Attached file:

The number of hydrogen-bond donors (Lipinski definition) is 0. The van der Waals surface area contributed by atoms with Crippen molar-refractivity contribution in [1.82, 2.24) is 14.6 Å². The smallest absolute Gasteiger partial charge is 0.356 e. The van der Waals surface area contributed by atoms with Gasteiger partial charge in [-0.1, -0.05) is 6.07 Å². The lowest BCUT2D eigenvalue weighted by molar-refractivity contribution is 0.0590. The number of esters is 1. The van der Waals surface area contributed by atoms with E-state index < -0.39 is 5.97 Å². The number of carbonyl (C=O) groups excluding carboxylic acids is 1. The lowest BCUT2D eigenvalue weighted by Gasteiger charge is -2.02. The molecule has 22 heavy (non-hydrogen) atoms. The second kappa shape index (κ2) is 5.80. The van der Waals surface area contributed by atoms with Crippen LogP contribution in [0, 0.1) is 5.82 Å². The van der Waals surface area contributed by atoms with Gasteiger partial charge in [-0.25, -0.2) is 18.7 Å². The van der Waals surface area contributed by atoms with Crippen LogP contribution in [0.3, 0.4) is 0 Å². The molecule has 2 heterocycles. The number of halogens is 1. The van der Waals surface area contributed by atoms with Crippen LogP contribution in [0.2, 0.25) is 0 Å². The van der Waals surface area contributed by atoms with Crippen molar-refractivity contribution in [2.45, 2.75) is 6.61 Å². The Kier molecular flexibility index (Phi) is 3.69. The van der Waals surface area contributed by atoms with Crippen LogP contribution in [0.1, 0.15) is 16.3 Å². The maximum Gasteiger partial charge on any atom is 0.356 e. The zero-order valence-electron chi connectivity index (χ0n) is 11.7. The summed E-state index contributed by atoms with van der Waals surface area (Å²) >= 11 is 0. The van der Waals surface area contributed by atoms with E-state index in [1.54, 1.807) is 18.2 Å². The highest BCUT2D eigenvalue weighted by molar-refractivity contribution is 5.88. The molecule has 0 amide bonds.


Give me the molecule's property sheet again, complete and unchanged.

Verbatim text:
The number of hydrogen-bond donors (Lipinski definition) is 0. The van der Waals surface area contributed by atoms with Crippen molar-refractivity contribution in [1.82, 2.24) is 14.6 Å². The smallest absolute Gasteiger partial charge is 0.356 e. The van der Waals surface area contributed by atoms with Gasteiger partial charge in [-0.1, -0.05) is 6.07 Å². The lowest BCUT2D eigenvalue weighted by molar-refractivity contribution is 0.0590. The number of esters is 1. The van der Waals surface area contributed by atoms with E-state index < -0.39 is 5.97 Å². The number of carbonyl (C=O) groups excluding carboxylic acids is 1. The lowest BCUT2D eigenvalue weighted by Gasteiger charge is -2.02. The molecule has 22 heavy (non-hydrogen) atoms. The second kappa shape index (κ2) is 5.80. The van der Waals surface area contributed by atoms with Crippen LogP contribution in [0, 0.1) is 5.82 Å². The van der Waals surface area contributed by atoms with Gasteiger partial charge in [-0.25, -0.2) is 18.7 Å². The van der Waals surface area contributed by atoms with Crippen LogP contribution in [0.3, 0.4) is 0 Å². The molecule has 2 heterocycles. The number of halogens is 1. The van der Waals surface area contributed by atoms with Crippen LogP contribution in [0.2, 0.25) is 0 Å². The van der Waals surface area contributed by atoms with Crippen molar-refractivity contribution in [2.45, 2.75) is 6.61 Å². The Kier molecular flexibility index (Phi) is 3.69. The van der Waals surface area contributed by atoms with Crippen LogP contribution in [0.1, 0.15) is 16.3 Å². The maximum Gasteiger partial charge on any atom is 0.356 e. The zero-order valence-electron chi connectivity index (χ0n) is 11.7. The summed E-state index contributed by atoms with van der Waals surface area (Å²) >= 11 is 0. The van der Waals surface area contributed by atoms with E-state index in [1.54, 1.807) is 18.2 Å². The highest BCUT2D eigenvalue weighted by molar-refractivity contribution is 5.88. The molecule has 0 amide bonds.